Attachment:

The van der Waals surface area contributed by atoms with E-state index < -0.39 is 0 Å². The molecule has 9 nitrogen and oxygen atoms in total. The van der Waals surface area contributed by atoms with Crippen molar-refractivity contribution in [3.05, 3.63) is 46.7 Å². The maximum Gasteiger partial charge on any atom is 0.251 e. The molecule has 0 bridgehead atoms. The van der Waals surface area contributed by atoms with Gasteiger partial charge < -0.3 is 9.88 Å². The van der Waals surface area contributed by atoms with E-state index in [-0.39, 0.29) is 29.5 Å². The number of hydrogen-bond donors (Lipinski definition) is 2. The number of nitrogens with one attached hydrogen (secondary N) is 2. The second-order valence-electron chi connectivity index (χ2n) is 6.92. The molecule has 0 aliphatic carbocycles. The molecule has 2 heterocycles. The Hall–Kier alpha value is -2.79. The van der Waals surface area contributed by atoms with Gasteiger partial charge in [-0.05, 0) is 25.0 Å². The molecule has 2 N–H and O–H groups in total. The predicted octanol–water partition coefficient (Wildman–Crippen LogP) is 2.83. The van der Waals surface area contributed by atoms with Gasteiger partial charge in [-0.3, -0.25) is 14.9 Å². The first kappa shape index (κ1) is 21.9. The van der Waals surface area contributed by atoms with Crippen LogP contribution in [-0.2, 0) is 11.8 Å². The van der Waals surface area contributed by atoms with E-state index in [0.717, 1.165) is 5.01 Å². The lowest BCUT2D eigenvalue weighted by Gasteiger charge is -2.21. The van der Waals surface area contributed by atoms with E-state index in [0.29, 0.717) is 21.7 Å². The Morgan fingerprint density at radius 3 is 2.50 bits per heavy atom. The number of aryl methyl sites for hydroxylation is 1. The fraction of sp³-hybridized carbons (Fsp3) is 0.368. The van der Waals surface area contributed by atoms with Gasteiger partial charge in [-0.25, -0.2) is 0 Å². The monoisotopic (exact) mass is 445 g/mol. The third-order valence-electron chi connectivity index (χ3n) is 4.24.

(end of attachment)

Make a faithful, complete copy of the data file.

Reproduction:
The van der Waals surface area contributed by atoms with E-state index < -0.39 is 0 Å². The molecule has 9 nitrogen and oxygen atoms in total. The van der Waals surface area contributed by atoms with Crippen molar-refractivity contribution in [3.05, 3.63) is 46.7 Å². The maximum Gasteiger partial charge on any atom is 0.251 e. The molecule has 0 bridgehead atoms. The van der Waals surface area contributed by atoms with Gasteiger partial charge < -0.3 is 9.88 Å². The van der Waals surface area contributed by atoms with E-state index in [-0.39, 0.29) is 29.5 Å². The number of hydrogen-bond donors (Lipinski definition) is 2. The number of nitrogens with one attached hydrogen (secondary N) is 2. The second-order valence-electron chi connectivity index (χ2n) is 6.92. The molecule has 0 aliphatic carbocycles. The molecule has 2 heterocycles. The Hall–Kier alpha value is -2.79. The van der Waals surface area contributed by atoms with Gasteiger partial charge in [-0.05, 0) is 25.0 Å². The molecule has 2 N–H and O–H groups in total. The predicted octanol–water partition coefficient (Wildman–Crippen LogP) is 2.83. The van der Waals surface area contributed by atoms with Gasteiger partial charge in [-0.3, -0.25) is 14.9 Å². The first kappa shape index (κ1) is 21.9. The van der Waals surface area contributed by atoms with Crippen LogP contribution in [-0.2, 0) is 11.8 Å². The van der Waals surface area contributed by atoms with E-state index in [0.717, 1.165) is 5.01 Å². The lowest BCUT2D eigenvalue weighted by Gasteiger charge is -2.21. The van der Waals surface area contributed by atoms with E-state index in [0.29, 0.717) is 21.7 Å². The Morgan fingerprint density at radius 3 is 2.50 bits per heavy atom. The number of aryl methyl sites for hydroxylation is 1. The fraction of sp³-hybridized carbons (Fsp3) is 0.368. The van der Waals surface area contributed by atoms with Gasteiger partial charge in [-0.25, -0.2) is 0 Å². The monoisotopic (exact) mass is 445 g/mol. The third-order valence-electron chi connectivity index (χ3n) is 4.24.